Calling for customer service in the U.S. has never been a pleasant experience for me.
Whether that’s calling for a doctor’s appointment, airline inquiries, or worse, for insurance coverage, I often find the mannerisms of the customer service representatives and their responses rude and frustrating. Also I hate the person I turn into while I’m trying to express a complaint during a phone call. I get agitated, loud, snappy, among other things, and I can’t recall how many times I got off the phone wanting to break something.
While I can be an angry customer, I am also a receiver of angry calls/emails.
At my current role, I am a gatekeeper for my host organization’s corporate partner. I filter organizations who want to participate in a corporate campaign, a campaign can potentially benefit the nonprofit financially. This means that I have to say no to some applications that don’t fit in the criteria, and 95% of the time the nonprofit partners accept the decision. Except sometimes they don’t, and that’s when things get ugly. I have answered a decent number of calls and emails where our partners were VERY upset. People yelled at me, whined at me, begged me, and finally hung up on me to show their frustrations. Not what you would expect for a decent adult would do. In one memorable instance, one of them wrote to me saying that my decision to turn their organization down was equivalent of a genocide. I didn’t know whether to be offended or amused to be compared to Hitler and/or Stalin (I work for a nonprofit in international development, for heaven’s sake!).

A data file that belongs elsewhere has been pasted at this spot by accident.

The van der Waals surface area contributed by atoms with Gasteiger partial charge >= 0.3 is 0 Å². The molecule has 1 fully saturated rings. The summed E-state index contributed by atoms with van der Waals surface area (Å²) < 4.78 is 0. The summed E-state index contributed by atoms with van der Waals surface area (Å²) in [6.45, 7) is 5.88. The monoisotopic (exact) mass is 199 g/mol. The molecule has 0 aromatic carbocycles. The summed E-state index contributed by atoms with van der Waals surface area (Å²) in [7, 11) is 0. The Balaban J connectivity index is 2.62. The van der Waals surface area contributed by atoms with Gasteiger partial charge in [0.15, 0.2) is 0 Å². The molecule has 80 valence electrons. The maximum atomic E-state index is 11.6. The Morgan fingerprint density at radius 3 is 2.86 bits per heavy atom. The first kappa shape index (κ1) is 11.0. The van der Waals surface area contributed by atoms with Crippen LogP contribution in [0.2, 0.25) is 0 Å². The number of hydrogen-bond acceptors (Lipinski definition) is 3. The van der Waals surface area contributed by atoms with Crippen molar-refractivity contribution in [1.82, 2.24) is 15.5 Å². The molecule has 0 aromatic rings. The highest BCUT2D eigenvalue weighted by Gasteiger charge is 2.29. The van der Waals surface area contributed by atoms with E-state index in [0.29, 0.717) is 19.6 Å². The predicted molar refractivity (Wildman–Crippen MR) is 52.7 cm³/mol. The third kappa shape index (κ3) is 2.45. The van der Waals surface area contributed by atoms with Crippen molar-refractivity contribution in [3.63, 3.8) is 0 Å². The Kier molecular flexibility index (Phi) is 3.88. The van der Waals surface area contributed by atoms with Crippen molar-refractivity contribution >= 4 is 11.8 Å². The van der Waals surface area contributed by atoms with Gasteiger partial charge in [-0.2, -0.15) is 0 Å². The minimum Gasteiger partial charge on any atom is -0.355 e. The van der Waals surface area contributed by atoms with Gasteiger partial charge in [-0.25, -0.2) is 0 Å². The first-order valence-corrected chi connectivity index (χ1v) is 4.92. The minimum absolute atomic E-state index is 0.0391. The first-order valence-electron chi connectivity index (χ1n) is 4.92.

When I started receiving these responses, it was hard not to take them personally. I remember a number of times when the partners were yelling over the phone, and I wanted to yell back, “I’m just my job, stop blaming me!” Gradually, though, I decided to take things differently, rather than personally. I started to think that rather than thinking that they are angry at ME, they are more angry at the experience, and I’m being yelled at as a part of their experience. After all, my decision was not personal. Also, I noticed that emails and phone calls aggravated people. It was so much easier to express anger when you weren’t staring the person feeling discomforted or hurt.
With this in mind, I am learning to be patient when I call for customer service here. I try to breathe before I want to get my point across. I try to imagine what the person is going through at the other end of the line. I try to speak softer. It’s still hard but taking in what I’ve learned from dealing with anger, I feel like I’m slowly improving.
(But I still miss Japanese excellent customer service…)